© The Author(s), 2022. This article is distributed under the terms of the Creative Commons Attribution License. The definitive version was published in Leistenschneider, C., Le Bohec, C., Eisen, O., Houstin, A., Neff, S., Primpke, S., Zitterbart, D., Burkhardt-Holm, P., & Gerdts, G. No evidence of microplastic ingestion in emperor penguin chicks (Aptenodytes forsteri) from the Atka Bay colony (Dronning Maud Land, Antarctica). Science of The Total Environment, (2022): 158314, https://doi.org/10.1016/j.scitotenv.2022.158314.
Microplastic (〈5 mm; MP) pollution has been an emerging threat for marine ecosystems around the globe with increasing evidence that even the world's most remote areas, including Antarctica, are no longer unaffected. Few studies however, have examined MP in Antarctic biota, and especially those from Antarctic regions with low human activity, meaning little is known about the extent to which biota are affected. The aim of this study was to investigate, for the first time, the occurrence of MP in the emperor penguin (Aptenodytes forsteri), the only penguin species breeding around Antarctica during the austral winter, and an endemic apex predator in the Southern Ocean. To assess MP ingestion, the gizzards of 41 emperor penguin chicks from Atka Bay colony (Dronning Maud Land, Antarctica), were dissected and analyzed for MP 〉500 μm using Attenuated Total Reflection Fourier-transform Infrared (ATR-FTIR) spectroscopy. A total of 85 putative particles, mostly in the shape of fibers (65.9 %), were sorted. However, none of the particles were identified as MP applying state-of-the-art methodology. Sorted fibers were further evidenced to originate from contamination during sample processing and analyses. We find that MP concentrations in the local food web of the Weddell Sea and Dronning Maud Land coastal and marginal sea-ice regions; the feeding grounds to chick-rearing emperor penguin adults, are currently at such low levels that no detectable biomagnification is occurring via trophic transfer. Being in contrast to MP studies on other Antarctic and sub-Antarctic penguin species, our comparative discussion including these studies, highlights the importance for standardized procedures for sampling, sample processing and analyses to obtain comparable results. We further discuss other stomach contents and their potential role for MP detection, as well as providing a baseline for the long-term monitoring of MP in apex predator species from this region.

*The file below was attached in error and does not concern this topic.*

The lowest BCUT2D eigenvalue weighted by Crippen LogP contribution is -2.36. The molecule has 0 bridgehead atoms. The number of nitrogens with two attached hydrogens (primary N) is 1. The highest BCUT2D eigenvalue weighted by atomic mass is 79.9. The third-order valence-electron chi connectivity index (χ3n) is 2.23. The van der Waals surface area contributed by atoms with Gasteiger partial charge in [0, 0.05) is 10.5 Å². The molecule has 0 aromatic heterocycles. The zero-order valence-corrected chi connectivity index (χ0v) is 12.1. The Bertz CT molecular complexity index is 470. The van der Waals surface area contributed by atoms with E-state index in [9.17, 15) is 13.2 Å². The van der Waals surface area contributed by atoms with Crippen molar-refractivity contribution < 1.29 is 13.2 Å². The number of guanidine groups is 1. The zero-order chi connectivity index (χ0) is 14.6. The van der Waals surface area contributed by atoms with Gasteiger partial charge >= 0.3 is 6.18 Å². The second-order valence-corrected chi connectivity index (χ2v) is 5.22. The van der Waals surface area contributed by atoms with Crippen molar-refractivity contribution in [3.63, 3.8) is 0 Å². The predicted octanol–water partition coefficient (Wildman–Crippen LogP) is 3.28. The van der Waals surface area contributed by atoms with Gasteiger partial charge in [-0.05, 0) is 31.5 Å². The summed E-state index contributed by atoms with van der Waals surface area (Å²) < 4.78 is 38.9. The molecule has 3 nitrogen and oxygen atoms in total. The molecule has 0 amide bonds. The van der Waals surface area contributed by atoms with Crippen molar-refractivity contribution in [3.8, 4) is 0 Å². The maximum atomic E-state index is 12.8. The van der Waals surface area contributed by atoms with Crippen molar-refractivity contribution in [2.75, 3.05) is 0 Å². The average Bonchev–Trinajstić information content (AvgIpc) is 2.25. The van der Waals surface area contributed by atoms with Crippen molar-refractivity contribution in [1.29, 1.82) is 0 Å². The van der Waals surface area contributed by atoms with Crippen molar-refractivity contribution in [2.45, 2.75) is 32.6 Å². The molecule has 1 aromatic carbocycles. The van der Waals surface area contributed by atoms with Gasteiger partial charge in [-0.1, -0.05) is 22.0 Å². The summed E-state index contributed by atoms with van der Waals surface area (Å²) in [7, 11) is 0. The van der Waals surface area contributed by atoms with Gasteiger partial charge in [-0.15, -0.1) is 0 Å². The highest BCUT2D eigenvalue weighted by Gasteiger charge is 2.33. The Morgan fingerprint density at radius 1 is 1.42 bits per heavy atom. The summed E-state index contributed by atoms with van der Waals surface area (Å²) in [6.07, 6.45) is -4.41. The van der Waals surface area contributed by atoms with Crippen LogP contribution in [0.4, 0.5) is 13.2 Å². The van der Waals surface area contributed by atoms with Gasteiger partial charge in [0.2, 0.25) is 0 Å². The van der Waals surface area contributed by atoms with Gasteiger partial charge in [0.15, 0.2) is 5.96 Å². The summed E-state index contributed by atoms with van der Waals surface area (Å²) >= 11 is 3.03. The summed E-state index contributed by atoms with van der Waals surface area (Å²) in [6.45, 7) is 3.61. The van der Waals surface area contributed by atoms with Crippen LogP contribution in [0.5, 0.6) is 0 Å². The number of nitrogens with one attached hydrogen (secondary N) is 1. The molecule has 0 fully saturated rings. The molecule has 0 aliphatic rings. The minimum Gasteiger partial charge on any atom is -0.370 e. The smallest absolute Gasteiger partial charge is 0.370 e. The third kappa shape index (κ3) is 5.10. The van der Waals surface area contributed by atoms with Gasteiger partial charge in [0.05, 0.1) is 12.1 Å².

This study was supported by the Alfred Wegner Institute (AWI; Germany), the Ricola Foundation (Switzerland), the Freiwillige Akademische Gesellschaft Basel (FAG; Switzerland), the CNRS-France and the RTPI-NUTRESS (CSM Monaco & CNRS University of Strasbourg France).
Weddell Sea & Dronning Maud Land
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